I know I shouldn’t get in debates with strangers on Facebook (you know how dramatic these conversations can get). But, whenever I see public comments demonstrate harmful sociolinguistic notions, I always feel prompted to hop in. Letting our society continue to judge people for ill because of our backwards knowledge about language bothers me so much… and it hurts all of you, too, in how people will falsely judge you. From the perspective of linguistics as the real deal science, there is no reason why people should judge you for saying something like “adulting.”

If anyone starts speaking ill of your speech because you’re using words like “adulting” - congratulations, you are not doing anything that the English language hasn’t been doing for hundreds of years. You are not doing anything that many other languages haven’t been doing for thousands of years. What is happening with the word “adulting” is a very common, natural, beautiful, and legitimate process of the English language. 

The word “adult” is becoming a denominal verb. What this means is that the word started historically as a noun in the English language, but over time has transitioned to being accepted as a verb, too. I give plenty of examples above of what other denominal verbs are in this language, older denominal verbs that no one would deride you on if you used it as a verb in your daily language.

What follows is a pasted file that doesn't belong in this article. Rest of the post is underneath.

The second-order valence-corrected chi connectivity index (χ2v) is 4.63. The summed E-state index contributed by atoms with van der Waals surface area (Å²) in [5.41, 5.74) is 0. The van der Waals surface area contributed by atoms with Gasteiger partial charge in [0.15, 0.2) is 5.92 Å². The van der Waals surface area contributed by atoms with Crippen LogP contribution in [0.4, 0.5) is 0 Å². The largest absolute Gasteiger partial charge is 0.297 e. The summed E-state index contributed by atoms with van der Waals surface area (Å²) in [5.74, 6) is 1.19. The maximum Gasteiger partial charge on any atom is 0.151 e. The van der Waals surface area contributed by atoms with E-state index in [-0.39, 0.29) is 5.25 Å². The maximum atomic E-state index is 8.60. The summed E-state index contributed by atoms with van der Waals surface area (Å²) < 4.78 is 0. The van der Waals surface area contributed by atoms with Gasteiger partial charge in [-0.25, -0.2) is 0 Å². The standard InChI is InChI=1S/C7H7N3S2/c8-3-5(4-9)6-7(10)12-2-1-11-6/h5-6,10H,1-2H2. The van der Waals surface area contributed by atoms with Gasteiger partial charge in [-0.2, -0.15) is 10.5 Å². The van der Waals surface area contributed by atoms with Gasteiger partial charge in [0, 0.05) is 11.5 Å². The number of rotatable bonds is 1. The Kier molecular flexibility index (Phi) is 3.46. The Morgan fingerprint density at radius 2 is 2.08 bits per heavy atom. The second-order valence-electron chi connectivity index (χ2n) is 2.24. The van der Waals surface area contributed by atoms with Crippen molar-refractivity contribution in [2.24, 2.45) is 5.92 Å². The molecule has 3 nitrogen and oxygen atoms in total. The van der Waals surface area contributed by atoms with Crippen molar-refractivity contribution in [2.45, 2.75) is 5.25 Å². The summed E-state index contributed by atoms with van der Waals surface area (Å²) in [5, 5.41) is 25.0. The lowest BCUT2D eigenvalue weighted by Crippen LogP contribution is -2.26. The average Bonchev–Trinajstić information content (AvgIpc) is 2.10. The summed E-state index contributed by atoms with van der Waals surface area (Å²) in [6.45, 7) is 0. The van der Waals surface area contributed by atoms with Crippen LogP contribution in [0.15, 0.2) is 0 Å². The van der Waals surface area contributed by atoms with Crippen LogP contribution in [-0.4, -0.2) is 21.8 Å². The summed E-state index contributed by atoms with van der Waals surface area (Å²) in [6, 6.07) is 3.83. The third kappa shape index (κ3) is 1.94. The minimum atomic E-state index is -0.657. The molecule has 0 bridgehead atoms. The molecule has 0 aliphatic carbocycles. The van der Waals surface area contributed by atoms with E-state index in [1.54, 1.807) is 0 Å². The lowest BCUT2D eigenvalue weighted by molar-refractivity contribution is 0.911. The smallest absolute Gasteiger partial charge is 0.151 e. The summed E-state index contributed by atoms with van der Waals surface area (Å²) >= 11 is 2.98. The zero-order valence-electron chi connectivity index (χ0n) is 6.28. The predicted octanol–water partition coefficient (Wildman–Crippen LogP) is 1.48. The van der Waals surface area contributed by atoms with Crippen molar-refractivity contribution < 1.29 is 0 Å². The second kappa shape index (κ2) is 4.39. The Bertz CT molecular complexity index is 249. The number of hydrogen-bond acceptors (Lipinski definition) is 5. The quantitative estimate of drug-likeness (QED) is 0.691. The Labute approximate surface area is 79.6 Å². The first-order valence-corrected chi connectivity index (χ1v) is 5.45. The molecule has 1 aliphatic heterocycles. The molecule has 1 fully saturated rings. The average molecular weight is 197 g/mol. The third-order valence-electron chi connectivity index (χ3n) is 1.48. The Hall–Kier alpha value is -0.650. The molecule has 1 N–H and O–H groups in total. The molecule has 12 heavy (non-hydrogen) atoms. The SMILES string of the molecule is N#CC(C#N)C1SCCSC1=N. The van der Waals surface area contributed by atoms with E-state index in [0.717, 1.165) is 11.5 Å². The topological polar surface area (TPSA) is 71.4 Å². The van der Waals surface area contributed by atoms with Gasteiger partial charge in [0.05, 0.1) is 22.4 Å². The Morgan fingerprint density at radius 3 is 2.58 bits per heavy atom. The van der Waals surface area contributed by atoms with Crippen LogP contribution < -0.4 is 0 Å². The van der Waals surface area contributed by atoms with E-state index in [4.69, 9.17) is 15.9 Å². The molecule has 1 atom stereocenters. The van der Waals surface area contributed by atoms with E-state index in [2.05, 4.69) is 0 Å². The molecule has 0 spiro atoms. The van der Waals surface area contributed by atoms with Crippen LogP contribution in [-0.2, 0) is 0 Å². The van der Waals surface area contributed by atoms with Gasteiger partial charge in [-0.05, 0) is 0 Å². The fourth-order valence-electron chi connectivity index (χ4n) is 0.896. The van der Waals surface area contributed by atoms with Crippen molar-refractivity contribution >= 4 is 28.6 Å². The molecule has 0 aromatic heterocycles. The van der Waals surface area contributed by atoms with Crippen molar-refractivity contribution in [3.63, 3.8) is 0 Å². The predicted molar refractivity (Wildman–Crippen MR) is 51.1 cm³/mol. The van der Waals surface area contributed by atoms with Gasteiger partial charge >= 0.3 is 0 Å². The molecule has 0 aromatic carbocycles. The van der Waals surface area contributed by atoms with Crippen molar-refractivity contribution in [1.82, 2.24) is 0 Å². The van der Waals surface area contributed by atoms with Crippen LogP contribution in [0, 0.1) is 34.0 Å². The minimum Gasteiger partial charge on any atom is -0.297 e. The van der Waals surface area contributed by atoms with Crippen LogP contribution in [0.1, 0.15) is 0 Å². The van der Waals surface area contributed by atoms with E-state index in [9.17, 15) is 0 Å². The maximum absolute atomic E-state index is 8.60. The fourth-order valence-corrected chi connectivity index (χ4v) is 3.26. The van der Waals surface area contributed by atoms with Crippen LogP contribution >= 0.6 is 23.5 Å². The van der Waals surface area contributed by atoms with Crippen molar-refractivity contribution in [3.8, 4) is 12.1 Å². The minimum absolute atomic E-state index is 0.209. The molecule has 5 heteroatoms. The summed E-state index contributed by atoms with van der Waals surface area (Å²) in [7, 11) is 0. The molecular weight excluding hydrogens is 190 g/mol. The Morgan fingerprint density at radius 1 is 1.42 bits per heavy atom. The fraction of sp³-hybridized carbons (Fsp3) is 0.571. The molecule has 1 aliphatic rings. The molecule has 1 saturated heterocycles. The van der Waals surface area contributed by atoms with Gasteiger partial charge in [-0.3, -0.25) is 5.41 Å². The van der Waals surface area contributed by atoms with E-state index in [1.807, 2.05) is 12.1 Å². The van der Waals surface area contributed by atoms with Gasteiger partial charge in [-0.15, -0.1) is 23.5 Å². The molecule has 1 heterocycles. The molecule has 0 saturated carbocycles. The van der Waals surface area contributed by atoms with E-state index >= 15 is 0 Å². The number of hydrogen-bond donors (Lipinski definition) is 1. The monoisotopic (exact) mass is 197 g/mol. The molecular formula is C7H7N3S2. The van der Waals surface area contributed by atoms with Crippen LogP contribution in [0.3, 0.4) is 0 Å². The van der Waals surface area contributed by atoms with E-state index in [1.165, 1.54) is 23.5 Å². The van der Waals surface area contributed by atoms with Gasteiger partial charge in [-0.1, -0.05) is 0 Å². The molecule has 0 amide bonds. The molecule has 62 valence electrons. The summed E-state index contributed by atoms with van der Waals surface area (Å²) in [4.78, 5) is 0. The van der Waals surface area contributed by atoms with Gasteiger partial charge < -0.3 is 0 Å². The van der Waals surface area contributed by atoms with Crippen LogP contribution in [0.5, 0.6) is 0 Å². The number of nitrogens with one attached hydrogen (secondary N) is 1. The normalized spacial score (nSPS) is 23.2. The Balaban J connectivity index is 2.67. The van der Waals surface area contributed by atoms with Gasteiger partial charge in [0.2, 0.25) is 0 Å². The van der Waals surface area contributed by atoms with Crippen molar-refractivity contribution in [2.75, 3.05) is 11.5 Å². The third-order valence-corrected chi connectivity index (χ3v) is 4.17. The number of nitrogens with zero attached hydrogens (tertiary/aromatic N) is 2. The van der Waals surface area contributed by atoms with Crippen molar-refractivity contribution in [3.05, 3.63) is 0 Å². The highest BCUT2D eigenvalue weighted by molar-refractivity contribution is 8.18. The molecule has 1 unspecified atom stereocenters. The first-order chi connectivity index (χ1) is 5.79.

People should not bulldoze you for using language in new and awesome ways. Linguistic evolution is a natural process and it’s always happening. Linguistic evolution is nothing to be ashamed of and nothing to ridicule. Linguistic evolution is not a sign that the English language (or any language) is “falling apart” and becoming “worse.” There is nothing agrammatical or illegitimate about saying words like “adulting.”

People, by judging the word “adulting,” are falling into a common sociolinguistic pattern of judging language for changing. There is no scientific reason to hold this negative stigma… it’s just people being unable to accept something that naturally always happens. Language is always changing, always morphing, always adapting to the next generation of speakers… and the latest changes are just as wonderful and grammatical as what was set in “stone” hundreds of years before.